Dr. Gomez spoke about the neural pathways affected by SCI in men and women. It turns out they’re very similar. Anyone can become sexually aroused either in the brain, with thoughts or visual stimuli (psychogenic stimulation), or in the body, typically in the genitals (reflexogenic stimulation). Research has found that psychogenic stimulation is affected by injuries above those at T11-12 on the spinal cord. Reflexogenic stimulation is affected by injuries above S2 to S4. This means that there are two pathways for the two types of stimulation, one going up (reflexogenic) and the other going down the spinal cord (psychogenic).
The most common consequences of SCI for men are erectile dysfunction and problems with ejaculation. For women, there is commonly a brief interruption in menstruation post-injury, followed by exacerbations in pre-menstrual syndrome and cramping when the cycle resumes.
Dr. Gomez also discussed various treatments for sexual dysfunction caused by SCI, each with its own advantages and cautions. For men, the most well-known methods to treat erectile dysfunction are drugs like Viagra and Cialis; men can also use “tri-mix” injections, which can be self-administered like an insulin shot and various kinds of implanted prostheses. There is also a range of medical procedures to collect sperm that can be used for insemination.
Treatment for women can include vibrators and clitoral suction devices on the arousal side and several kinds of artificial insemination for fertility. Dr. Gomez noted that male sexuality has garnered most of the attention and research dollars, which may be due to the preponderance of men—always around 80 percent—among people with SCI.
Experiment and Explore
The conference audience was also treated to a series of sensual experiments based on the ancient Indian practices of yoga and tantra, led by Dr. Tepper and Rebecca Tarosian, an intimacy expert based in New York City. These included breathing with and without sound, an exercise in which partners put their palms together and tried to mirror each other’s motions, and a series of exercises with different degrees of touch.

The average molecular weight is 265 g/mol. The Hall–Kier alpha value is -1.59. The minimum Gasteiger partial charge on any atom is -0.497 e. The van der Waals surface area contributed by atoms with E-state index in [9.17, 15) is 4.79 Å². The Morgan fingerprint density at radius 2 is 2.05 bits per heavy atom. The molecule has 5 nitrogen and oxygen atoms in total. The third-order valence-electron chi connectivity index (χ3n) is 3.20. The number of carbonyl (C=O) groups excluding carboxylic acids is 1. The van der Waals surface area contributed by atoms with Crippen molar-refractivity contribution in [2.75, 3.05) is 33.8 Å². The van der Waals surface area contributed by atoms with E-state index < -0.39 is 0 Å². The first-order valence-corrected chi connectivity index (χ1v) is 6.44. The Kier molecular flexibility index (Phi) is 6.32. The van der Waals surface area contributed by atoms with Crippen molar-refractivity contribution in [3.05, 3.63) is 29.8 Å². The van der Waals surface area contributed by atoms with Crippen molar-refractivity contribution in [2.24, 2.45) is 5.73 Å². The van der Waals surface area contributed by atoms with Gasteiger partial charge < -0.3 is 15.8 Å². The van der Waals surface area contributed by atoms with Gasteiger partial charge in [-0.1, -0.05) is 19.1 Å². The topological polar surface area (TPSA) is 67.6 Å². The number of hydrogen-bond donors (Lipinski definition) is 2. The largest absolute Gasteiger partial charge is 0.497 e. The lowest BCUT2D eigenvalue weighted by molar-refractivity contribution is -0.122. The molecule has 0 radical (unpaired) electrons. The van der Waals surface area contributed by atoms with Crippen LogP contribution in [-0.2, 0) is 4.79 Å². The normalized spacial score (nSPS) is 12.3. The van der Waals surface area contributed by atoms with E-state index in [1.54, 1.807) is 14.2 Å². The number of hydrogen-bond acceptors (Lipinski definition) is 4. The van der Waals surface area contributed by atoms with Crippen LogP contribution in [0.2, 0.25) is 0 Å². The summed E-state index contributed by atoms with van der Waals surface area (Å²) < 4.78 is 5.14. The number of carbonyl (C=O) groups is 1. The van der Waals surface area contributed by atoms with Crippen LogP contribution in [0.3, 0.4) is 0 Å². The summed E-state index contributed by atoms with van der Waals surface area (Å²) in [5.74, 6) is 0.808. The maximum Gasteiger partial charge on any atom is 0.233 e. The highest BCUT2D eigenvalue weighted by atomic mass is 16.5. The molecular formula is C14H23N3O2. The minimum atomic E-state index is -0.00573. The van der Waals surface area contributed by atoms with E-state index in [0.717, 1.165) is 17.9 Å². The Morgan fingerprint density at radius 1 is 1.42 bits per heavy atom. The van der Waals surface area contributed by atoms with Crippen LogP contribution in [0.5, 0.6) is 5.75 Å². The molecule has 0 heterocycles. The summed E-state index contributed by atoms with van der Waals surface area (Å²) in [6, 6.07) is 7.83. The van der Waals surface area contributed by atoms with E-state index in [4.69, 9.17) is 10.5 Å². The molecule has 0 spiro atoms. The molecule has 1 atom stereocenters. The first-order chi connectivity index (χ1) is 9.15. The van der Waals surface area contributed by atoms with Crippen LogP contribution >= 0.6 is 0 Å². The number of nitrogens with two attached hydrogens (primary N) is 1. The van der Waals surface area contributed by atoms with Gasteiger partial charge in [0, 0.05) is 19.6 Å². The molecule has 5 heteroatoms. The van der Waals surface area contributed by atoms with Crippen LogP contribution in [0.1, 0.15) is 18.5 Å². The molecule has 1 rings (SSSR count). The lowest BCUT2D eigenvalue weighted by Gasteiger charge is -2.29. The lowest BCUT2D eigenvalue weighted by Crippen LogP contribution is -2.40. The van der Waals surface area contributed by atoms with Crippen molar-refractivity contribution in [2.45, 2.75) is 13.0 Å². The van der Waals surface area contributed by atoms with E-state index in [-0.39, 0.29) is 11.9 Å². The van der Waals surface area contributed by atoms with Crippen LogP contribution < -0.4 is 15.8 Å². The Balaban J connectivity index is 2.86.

Throughout the two-day conference, the twin themes of experiment and exploration were repeatedly raised. Several of those on the Thursday evening panel had talked about how, after or during rehab, they’d taken matters into their own hands, as it were, and approached their bodies as if for the first time. Many said this tack led them to unexpected discoveries about parts of their bodies they had never thought of as sexual.
Each attendee received a goody bag of sex toys, and then was placed into groups to compose erotic stories using items from their bags. The catch: No “sex” allowed. This restriction encouraged participants to use their imaginations and to expand the idea of what sex can be.
On the other side of the coin, sex for people with SCI can be dangerous or even deadly. Bad positions can cause fractures, skin breakdowns and bouts of dangerously high blood pressure called autonomic dysreflexia. So a final segment of the conference featured demonstrations, by Long Island-based physical therapist Lauren Varriale, of various assistive technologies to enable people with disabilities to have sex that is both pleasurable and safe. These included the Liberator ramp-wedge combo, which can be folded in various ways to make sex more comfortable and sex positions more creative; the Intimate Rider, a sort of erotic rocking chair; and various slings and straps that can make it easier to lift the body or legs.
By the end of the conference, the attendees were clearly having a lot of fun, though, perhaps, some of the laughter was more nervous than ribald. Dr. Tepper acknowledged that sex is a difficult subject for many people. It can cause embarrassment, discomfort or, worse, shame. This makes it especially hard for people with SCI to get the important information they need and want about sex during their rehab.
“My mission is to normalize sex,” Dr. Tepper said. ”I hope someday we can treat it as another activity of daily living.”